Last weekend I was recording acoustic guitar for a friend. He was having trouble getting a good recording of his guitar, so he asked me to give it a shot.
It was a beautiful Langejans guitar. I had never heard of the brand, but this was a gorgeous guitar with rosewood back and sides. The guitar had a huge bottom end, but was also surprisingly bright as well. I loved the sound of it.
I decided to stereo-mic the guitar. However, rather than use a spaced pair of microphones – one up by the neck, one down around the bridge – I decided to place the mics closer together.
Then I remembered getting a stereo mic bar months ago. I had actually never used it. After some digging around, I finally found it and put it to work.
What is a stereo mic bar?
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In yesterday’s video, I showed the basics of how to bounce to disk. However, I find bounce to disk to be a bit limiting. It’s great if you just need a quick bounce of a session, but if you want more control over your mixes as they are bounced, check out this video.
Okay, so you’ve got Pro Tools, and you’ve recorded a masterpiece, but how do you get it to a CD or iTunes? That’s where Bounce to Disk comes into play.
In this video, I explain Bounce to Disk and show you how to do it.
If you’re already familiar with bouncing, be sure to come back for the next video. I’ll show you an alternative to Bounce to Disk that I like to use.
Here are some links from around the web that I’ve come across over the last couple of weeks. I posted them all to my Twitter account, but I thought I’d post them again here in case you missed them. You can follow me on Twitter here – @joegilder.
This week I have a few more reader-submitted questions. As always, if you have a question or two, you’re welcome to submit them via the Ask Joe form.
Photo by eleaf
Hey Joe. Looking to buy a wireless guitar system. I have never used one and don’t know much about them. I play alone most of the time. I play a Taylor and a Fender.
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Someone asked me the other day how to go about promoting his home studio. He said he knew what gear to get and how to use it all, but wanted to know how to get his name out there and spread the word.
This is a great question. After all, who cares if you have a nice home studio if you don’t have any musicians to record!
In response to his question, I’ve come up with 10 ways to promote your home studio.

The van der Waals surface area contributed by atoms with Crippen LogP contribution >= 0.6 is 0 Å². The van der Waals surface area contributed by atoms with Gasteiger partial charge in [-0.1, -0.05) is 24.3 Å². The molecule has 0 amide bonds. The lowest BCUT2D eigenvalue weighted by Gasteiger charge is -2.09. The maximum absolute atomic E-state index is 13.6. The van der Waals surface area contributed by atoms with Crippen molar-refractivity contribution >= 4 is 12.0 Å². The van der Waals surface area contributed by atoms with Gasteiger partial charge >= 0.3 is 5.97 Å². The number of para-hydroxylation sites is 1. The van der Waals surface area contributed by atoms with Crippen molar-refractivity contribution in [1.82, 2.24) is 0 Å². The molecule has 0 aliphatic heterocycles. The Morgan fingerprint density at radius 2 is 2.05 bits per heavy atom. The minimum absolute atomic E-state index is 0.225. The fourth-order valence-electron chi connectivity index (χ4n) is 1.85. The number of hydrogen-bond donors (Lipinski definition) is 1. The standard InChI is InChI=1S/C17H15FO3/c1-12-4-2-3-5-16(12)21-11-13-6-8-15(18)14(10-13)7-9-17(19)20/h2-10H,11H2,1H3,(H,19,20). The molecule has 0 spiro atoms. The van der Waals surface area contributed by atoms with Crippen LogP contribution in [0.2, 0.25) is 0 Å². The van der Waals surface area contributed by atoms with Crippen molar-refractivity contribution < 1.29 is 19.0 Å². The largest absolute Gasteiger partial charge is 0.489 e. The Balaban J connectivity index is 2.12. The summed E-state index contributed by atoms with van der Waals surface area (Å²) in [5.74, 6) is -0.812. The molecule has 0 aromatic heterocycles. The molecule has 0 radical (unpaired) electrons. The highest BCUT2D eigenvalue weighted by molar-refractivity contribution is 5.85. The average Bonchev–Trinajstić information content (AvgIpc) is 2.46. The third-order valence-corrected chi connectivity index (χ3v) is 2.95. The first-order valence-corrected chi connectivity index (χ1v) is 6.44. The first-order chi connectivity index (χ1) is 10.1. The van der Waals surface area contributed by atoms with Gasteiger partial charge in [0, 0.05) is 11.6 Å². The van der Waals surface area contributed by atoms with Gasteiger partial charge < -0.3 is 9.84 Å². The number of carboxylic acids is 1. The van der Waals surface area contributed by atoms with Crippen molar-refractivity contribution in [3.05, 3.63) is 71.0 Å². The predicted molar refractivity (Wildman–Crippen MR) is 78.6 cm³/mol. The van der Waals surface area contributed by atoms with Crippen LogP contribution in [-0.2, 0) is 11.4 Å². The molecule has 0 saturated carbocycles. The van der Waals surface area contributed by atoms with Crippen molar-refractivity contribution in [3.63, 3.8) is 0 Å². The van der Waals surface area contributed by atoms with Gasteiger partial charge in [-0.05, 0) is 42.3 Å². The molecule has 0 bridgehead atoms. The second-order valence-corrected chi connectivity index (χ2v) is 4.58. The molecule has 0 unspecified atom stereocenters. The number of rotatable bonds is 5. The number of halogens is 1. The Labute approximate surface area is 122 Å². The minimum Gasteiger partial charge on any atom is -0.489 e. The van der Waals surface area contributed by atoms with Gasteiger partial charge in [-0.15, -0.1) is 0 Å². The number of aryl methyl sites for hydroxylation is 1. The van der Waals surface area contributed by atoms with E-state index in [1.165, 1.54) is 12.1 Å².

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Learning EQ can be tricky, especially if your starting out. Or perhaps you’ve been recording for quite a while, but you could use a little more ear training when it comes to EQ.
If you’re like me, you may not be as familiar with the frequency spectrum as you’d like to be. Do you know what 100 Hz sounds like? How about 300 Hz? Or 14 kHz?
In this video I’ll show you a little trick I came across a while back when I was trying to gain a better understanding of EQ in general. It turns out what I thought was 100 Hz was more like 60 Hz. What I thought was 1 kHz was more like 500 Hz.
Using this technique, you can hone in on specific frequency ranges and take a listen. What does 400 Hz sounds like in the context of an entire mix? Find out for yourself. It’ll help you make more educated decisions as you mix.
Photo by lrargerich
In the recent shoot-out I did between the Shure SM7B and SM58, I discussed some of the reasons why you would use a dynamic microphone for lead vocals as opposed to a condenser.
One of the main reasons is that dynamics tend to pick up less of your room, so if you have a noisy room or just an acoustically bad-sounding room, a dynamic microphone might allow you to still record a decent vocal.
That said, sometimes a condenser microphone simply sounds better.
The next obvious step would be to do everything you can to minimize the amount of room the microphone picks up. The first thing people usually try is to throw the vocalist and microphone into a nearby closet. Problem solved, right? No more room!
Eh…this will usually introduce more problems than solutions. One of the main problems with most home studio rooms is that they are rectangular, chock full of right angles, corners, and parallel surfaces, which cause all sorts of room nodes, standing waves, bass build-up, etc.
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